A quick look at the numbers reveals that construction costs have increased by 50 per cent relative to consumer prices, which is much more than in most similar Nordic and European countries. What is particularly striking is that the cost of building material has increased by 60 per cent more than the average consumer prices, compared to around 10 per cent elsewhere.

”Here, Sweden clearly deviates from the other countries,” says Nyberg. ”From what we can see from the construction cost development, there are clear indications that we may have a competition problem in the sector.”

Bergman and Nyberg take the highly consolidated wholesale market for professional builders as an example. The wholesale market has long been characterized by inflated list prices and substantial volume-related rebates, which are likely to mainly benefit larger companies. This distorts competition and also creates a lack of transparency, says Nyberg.

“It’s quite possible that the cost increase is overstated, as the discounts do not appear in the official statistics. Even if that’s the case, however, these conditional rebates can substantially lessen competition in the market and create entry barriers for smaller firms.”

Rent control contributes to higher construction cost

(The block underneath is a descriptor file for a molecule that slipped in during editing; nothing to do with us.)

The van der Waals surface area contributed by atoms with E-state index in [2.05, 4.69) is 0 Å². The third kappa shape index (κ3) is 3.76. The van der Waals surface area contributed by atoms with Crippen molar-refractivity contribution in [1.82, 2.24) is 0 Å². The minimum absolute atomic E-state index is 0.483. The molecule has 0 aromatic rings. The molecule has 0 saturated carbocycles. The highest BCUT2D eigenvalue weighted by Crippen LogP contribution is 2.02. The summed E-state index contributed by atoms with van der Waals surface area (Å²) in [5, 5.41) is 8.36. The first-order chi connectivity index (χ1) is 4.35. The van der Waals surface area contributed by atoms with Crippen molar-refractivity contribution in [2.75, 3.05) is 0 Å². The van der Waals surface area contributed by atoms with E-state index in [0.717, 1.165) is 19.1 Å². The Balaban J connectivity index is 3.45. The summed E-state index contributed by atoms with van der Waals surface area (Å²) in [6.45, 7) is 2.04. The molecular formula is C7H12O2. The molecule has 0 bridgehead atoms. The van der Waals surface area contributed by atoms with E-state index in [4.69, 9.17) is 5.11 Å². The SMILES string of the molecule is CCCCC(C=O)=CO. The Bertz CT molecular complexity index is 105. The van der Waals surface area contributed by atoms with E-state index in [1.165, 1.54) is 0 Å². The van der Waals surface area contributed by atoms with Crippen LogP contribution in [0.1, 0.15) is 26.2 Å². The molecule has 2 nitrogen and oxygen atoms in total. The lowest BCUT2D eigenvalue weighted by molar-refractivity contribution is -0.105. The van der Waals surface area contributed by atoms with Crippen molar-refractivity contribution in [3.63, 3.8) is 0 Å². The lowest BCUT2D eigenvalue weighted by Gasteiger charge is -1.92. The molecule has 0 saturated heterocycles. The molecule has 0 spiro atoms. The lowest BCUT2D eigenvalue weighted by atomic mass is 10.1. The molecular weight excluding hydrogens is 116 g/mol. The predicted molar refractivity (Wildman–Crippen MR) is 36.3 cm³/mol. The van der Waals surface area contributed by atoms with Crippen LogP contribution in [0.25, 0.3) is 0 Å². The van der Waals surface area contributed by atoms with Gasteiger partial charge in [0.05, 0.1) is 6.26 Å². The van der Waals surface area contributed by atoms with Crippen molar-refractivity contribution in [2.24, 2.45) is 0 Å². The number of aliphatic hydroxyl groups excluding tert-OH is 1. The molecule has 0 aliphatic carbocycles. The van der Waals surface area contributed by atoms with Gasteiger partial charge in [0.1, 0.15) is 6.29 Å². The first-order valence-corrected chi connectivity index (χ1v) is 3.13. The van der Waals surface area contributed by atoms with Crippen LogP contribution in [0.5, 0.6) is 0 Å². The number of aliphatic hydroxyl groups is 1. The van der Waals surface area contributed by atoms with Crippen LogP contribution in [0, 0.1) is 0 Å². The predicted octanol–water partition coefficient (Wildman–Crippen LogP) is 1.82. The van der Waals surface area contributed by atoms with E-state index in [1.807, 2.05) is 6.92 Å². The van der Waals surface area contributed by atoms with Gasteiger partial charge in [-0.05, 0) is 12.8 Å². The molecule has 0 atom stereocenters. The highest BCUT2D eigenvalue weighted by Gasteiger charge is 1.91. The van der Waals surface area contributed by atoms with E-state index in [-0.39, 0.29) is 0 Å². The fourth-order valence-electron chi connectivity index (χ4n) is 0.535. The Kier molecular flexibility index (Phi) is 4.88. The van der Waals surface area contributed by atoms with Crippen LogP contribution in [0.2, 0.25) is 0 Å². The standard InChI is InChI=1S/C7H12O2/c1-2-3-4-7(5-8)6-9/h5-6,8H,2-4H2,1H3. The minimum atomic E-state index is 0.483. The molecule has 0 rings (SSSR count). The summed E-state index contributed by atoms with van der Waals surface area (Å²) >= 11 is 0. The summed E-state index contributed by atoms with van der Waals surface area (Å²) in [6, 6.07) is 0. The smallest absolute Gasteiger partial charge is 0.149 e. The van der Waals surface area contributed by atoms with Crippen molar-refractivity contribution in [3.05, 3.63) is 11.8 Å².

The Swedish housing market stands out in a Nordic comparison in a number of ways. Sweden has the least new housing per capita, the lowest ratio of new housing to population growth, and the lowest investment in housing relative to GDP since 2000.

One important difference is that approximately one-third of all housing in Sweden is rental housing, which is subject to what the economists refer to as a de facto rent control. In Sweden, a benchmark rent is set through negotiations between property owners and the tenants’ union.

In 2006, a reform was implemented to stimulate construction of new rental housing. The idea was to ensure investors a reasonable return on their investment by exempting new rental housing from the general rent-setting principles for the first fifteen years. Bergman and Nyberg argue that the regulation creates incentives for rent increases.

“One way of stimulating construction is to give subsidies, but you can also compensate for cost, which is the current approach in Sweden,” says Nyberg. “As soon as you start compensating for cost, however, you reduce the incentives to cut costs. This will most probably result in higher construction cost and therefore also higher rent.”

Another concern raised in the article is the apparent lack of competition in public procurement of municipal housing. Between 2015 and 2018, the average number of bids in such procurement processes in Sweden was just below 3.5.

“In four out of ten procurements, only one or two bids were submitted,” says Bergman. “If the construction companies anticipate that there’s not going to be much competition, they can adjust their bids accordingly. We see clear signs of weak competition in procurement, which tends to inflate building costs.”